Freelance writer Rupert Holmes has been working from on board boats for 20-plus years, across Europe, the Med, Atlantic islands and Caribbean. He shares his top remote working tips…

There are three key elements needed for reliable remote working: adequate charging systems, a good data connection and protection for your kit.

Remote working kit: charging systems

Charging equipment has become much easier – in the past decade the power drawn by processors has dropped, while today’s solid state drives (SSDs) consume only a fraction of the power used by old spinning hard disk drives.

The cost of solar power has also plummeted. In my experience in an 80W coachroof mounted solar panel will provide enough power for a day’s work on a laptop in summer, though you’ll need more if you also keep a fridge or other power hungry equipment running.

For more on this, read our guide to setting up boat solar panels, or YBW’s guide to the best boat solar panels.

Data protection

Data has also become cheaper and more widely available, although this hasn’t always been a smooth process. Although there are a few excellent examples I try to avoid a situation where I need to rely on marina WiFi networks.

Often the signal is badly degraded (a problem associated with lots of yacht masts) and some are frustratingly slow by today’s standards, yet still expensive. Having said that, a WiFi extender with external antenna such as Mailasail’s Wifi Bat can help enormously.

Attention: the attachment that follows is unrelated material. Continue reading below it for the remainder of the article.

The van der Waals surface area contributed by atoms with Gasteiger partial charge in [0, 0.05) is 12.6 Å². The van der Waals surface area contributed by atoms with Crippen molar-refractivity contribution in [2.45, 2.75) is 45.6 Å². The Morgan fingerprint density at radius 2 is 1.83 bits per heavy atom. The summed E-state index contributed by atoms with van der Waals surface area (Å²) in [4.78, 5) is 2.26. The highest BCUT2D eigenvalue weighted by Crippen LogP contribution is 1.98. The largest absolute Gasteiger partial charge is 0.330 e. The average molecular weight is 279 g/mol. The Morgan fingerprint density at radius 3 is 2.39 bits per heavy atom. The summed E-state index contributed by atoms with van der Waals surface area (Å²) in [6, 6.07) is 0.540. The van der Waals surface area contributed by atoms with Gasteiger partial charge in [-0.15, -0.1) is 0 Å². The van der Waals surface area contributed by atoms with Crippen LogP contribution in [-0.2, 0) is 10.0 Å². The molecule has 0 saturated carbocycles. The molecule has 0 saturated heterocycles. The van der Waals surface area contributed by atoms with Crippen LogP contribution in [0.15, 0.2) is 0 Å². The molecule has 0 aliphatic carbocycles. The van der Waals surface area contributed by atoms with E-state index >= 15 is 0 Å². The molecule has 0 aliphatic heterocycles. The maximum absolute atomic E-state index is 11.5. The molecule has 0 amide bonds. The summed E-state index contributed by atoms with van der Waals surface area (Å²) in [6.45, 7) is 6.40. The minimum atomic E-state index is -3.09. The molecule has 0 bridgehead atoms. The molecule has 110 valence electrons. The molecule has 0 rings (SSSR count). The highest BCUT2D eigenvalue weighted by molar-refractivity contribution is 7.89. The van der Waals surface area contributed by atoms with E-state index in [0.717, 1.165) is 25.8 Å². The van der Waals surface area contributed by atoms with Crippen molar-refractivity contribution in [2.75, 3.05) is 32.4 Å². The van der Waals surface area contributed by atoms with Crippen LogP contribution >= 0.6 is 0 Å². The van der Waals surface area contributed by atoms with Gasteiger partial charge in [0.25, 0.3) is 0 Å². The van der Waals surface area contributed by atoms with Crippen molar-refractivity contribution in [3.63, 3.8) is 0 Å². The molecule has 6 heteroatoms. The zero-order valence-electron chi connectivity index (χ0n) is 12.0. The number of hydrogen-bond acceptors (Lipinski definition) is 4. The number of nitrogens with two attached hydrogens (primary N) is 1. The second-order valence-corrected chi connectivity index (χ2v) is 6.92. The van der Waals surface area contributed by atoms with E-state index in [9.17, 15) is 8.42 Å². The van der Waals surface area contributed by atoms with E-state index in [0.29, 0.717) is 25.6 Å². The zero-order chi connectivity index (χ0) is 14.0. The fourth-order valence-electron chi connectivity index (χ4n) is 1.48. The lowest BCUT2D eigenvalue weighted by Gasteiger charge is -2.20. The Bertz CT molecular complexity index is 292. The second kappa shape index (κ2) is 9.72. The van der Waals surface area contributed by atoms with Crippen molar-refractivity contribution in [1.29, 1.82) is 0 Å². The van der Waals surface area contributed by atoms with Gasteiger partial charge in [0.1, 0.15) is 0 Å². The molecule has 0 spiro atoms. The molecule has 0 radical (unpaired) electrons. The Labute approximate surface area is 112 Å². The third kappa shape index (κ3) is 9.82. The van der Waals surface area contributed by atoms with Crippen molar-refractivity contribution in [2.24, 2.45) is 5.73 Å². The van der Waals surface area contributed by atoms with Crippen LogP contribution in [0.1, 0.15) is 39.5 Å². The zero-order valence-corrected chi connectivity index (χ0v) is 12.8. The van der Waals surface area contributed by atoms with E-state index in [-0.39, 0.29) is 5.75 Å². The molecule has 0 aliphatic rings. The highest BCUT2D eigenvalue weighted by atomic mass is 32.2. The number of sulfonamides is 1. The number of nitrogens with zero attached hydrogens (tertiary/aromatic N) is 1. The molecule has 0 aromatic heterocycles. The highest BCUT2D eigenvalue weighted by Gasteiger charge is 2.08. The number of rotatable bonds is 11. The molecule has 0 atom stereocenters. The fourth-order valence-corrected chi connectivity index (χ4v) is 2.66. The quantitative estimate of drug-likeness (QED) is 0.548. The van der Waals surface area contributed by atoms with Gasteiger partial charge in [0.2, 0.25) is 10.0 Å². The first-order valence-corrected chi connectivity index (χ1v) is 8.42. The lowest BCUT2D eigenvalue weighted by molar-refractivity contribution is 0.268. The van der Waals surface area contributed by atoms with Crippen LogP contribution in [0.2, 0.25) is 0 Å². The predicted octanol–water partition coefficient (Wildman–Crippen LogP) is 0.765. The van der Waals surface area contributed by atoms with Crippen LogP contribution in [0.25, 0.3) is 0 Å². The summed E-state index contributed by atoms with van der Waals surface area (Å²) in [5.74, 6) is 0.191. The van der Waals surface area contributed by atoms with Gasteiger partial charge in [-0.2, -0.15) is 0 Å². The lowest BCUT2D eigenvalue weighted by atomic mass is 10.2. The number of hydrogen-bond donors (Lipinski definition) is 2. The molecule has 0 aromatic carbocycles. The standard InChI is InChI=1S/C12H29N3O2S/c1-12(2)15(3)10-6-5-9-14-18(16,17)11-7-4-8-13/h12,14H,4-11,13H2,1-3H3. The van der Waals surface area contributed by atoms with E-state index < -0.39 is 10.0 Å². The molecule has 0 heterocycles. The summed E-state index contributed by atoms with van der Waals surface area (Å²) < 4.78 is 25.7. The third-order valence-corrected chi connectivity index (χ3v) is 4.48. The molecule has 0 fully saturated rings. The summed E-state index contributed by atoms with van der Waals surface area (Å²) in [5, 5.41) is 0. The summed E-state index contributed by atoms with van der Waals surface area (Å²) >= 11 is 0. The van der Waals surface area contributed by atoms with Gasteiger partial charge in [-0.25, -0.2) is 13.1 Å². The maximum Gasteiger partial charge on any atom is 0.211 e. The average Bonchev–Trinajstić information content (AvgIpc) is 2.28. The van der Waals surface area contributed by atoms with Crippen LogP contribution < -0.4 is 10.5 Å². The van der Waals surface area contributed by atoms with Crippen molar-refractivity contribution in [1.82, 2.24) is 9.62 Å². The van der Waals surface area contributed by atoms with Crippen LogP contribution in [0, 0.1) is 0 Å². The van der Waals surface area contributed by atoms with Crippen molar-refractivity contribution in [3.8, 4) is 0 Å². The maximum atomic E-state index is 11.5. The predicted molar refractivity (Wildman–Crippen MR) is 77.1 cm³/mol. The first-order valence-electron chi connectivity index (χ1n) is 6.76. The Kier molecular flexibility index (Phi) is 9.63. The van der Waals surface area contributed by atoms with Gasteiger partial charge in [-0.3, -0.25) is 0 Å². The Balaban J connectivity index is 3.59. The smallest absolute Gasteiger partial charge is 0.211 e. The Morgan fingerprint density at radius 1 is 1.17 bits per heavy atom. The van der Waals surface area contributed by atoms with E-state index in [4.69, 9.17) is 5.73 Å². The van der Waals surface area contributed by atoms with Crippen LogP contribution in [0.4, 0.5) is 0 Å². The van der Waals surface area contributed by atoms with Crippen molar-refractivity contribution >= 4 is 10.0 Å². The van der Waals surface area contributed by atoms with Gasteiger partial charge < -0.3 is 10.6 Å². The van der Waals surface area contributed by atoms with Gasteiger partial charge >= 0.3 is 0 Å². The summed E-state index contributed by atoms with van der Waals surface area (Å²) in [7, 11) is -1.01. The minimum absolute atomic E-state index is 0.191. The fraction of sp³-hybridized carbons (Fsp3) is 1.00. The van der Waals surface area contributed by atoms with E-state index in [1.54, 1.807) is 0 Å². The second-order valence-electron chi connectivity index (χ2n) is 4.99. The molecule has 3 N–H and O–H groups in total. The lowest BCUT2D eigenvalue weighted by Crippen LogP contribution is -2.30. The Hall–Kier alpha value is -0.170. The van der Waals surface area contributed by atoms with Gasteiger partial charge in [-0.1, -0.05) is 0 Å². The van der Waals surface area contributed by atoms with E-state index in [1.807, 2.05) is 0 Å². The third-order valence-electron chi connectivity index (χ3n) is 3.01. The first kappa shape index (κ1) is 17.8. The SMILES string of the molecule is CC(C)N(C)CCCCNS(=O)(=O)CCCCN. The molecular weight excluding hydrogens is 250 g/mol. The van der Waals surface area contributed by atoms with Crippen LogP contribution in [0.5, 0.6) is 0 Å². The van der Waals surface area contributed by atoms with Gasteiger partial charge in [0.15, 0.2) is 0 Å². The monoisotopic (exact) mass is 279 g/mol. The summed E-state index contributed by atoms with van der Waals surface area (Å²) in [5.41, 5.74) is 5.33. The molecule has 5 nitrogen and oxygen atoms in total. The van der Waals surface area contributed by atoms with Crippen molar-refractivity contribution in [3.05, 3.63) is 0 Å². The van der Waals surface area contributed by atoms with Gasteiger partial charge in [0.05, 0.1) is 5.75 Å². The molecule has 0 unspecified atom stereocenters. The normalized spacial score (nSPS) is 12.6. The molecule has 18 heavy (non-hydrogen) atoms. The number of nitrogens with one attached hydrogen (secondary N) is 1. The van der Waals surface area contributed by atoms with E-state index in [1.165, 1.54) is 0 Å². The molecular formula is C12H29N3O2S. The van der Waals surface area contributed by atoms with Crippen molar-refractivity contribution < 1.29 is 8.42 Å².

Many parts of the UK’s coast are still poorly served by mobile data networks, so when turning up to a new harbour as a visitor you have no guarantee that tethering your mobile phone to your laptop will do the business.

Hoisting the handset up the rig and using a bluetooth headset/wifi to connect to it, as we did in Starehole Bay, may be enough to speed up data transfer.

I connect the phone to a small battery pack to ensure it lasts the day. A far better option is a properly installed system with decent antenna, which will always outperform a handset (or conventional mifi unit).


This is where systems such as Digital Yacht’s 4G Connect or 4GXtream are a game changer. When the latter’s large high-gain external antennas are mounted high on the spreaders, it enables them to amplify weak signals to the extent that fast upload/download speeds can be achieved 20-plus miles from a mobile phone mast.

The 5G network is unlikely to improve the situation. The higher frequency and therefore shorter wavelength used for 5G enables more data to be encoded in the signal, but range is reduced relative to 4G communications.

For more on this, read our guide about how to get WiFi on your boat.


Remote working kit protection

Finally, don’t forget that items critical for your work may need more protection on board than in an on-shore environment. My phone is always in a military spec impact and water resistant case, while my laptop only leaves the boat in a dry bag – transferring to either a pontoon or to a dinghy are operations with potential risk.

I tend to go for a belt and braces approach, with a lightweight dry bag for the laptop, which then joins the phone in a bigger and more substantial dry bag. My go-to source for sensibly priced dry bags is Lomo Watersports in Glasgow.

Buy the Lomo Watersport 30L drybag on Amazon

For more information, check out MBY’s guide to the best waterproof phone cases on the market right now.

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